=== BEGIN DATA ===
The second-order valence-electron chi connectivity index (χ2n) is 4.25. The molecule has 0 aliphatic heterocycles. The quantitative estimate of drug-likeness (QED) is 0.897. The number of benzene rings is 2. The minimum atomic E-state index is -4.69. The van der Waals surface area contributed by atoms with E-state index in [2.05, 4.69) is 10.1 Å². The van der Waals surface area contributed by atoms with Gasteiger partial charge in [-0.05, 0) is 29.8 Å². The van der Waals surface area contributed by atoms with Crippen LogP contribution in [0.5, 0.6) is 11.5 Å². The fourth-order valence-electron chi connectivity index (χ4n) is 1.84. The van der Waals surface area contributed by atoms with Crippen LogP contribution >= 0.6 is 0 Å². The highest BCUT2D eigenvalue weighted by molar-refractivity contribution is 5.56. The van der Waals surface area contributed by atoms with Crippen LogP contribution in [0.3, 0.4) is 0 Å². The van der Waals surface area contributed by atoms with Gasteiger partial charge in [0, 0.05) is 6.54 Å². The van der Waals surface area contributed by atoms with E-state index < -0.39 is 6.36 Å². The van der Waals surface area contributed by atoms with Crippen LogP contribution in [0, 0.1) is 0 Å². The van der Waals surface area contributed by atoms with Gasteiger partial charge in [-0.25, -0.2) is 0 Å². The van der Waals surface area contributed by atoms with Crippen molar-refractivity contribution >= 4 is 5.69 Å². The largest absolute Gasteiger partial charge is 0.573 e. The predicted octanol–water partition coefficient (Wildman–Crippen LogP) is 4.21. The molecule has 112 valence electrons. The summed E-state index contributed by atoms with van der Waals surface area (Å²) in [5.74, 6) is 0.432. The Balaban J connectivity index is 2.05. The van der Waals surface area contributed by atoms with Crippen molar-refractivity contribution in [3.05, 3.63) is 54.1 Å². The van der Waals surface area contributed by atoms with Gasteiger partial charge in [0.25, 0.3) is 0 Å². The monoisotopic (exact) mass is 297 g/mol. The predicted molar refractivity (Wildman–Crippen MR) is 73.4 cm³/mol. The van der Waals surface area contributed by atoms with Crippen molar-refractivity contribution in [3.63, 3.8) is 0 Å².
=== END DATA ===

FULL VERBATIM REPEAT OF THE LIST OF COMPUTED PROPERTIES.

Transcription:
The second-order valence-electron chi connectivity index (χ2n) is 4.25. The molecule has 0 aliphatic heterocycles. The quantitative estimate of drug-likeness (QED) is 0.897. The number of benzene rings is 2. The minimum atomic E-state index is -4.69. The van der Waals surface area contributed by atoms with E-state index in [2.05, 4.69) is 10.1 Å². The van der Waals surface area contributed by atoms with Gasteiger partial charge in [-0.05, 0) is 29.8 Å². The van der Waals surface area contributed by atoms with Crippen LogP contribution in [0.5, 0.6) is 11.5 Å². The fourth-order valence-electron chi connectivity index (χ4n) is 1.84. The van der Waals surface area contributed by atoms with Crippen LogP contribution >= 0.6 is 0 Å². The highest BCUT2D eigenvalue weighted by molar-refractivity contribution is 5.56. The van der Waals surface area contributed by atoms with Crippen LogP contribution in [0.3, 0.4) is 0 Å². The van der Waals surface area contributed by atoms with Gasteiger partial charge in [0, 0.05) is 6.54 Å². The van der Waals surface area contributed by atoms with E-state index < -0.39 is 6.36 Å². The van der Waals surface area contributed by atoms with Crippen LogP contribution in [0, 0.1) is 0 Å². The van der Waals surface area contributed by atoms with Gasteiger partial charge in [-0.25, -0.2) is 0 Å². The van der Waals surface area contributed by atoms with Crippen molar-refractivity contribution >= 4 is 5.69 Å². The largest absolute Gasteiger partial charge is 0.573 e. The predicted octanol–water partition coefficient (Wildman–Crippen LogP) is 4.21. The molecule has 112 valence electrons. The summed E-state index contributed by atoms with van der Waals surface area (Å²) in [5.74, 6) is 0.432. The Balaban J connectivity index is 2.05. The van der Waals surface area contributed by atoms with Crippen molar-refractivity contribution in [3.05, 3.63) is 54.1 Å². The van der Waals surface area contributed by atoms with Gasteiger partial charge in [0.25, 0.3) is 0 Å². The monoisotopic (exact) mass is 297 g/mol. The predicted molar refractivity (Wildman–Crippen MR) is 73.4 cm³/mol. The van der Waals surface area contributed by atoms with Crippen molar-refractivity contribution in [3.63, 3.8) is 0 Å².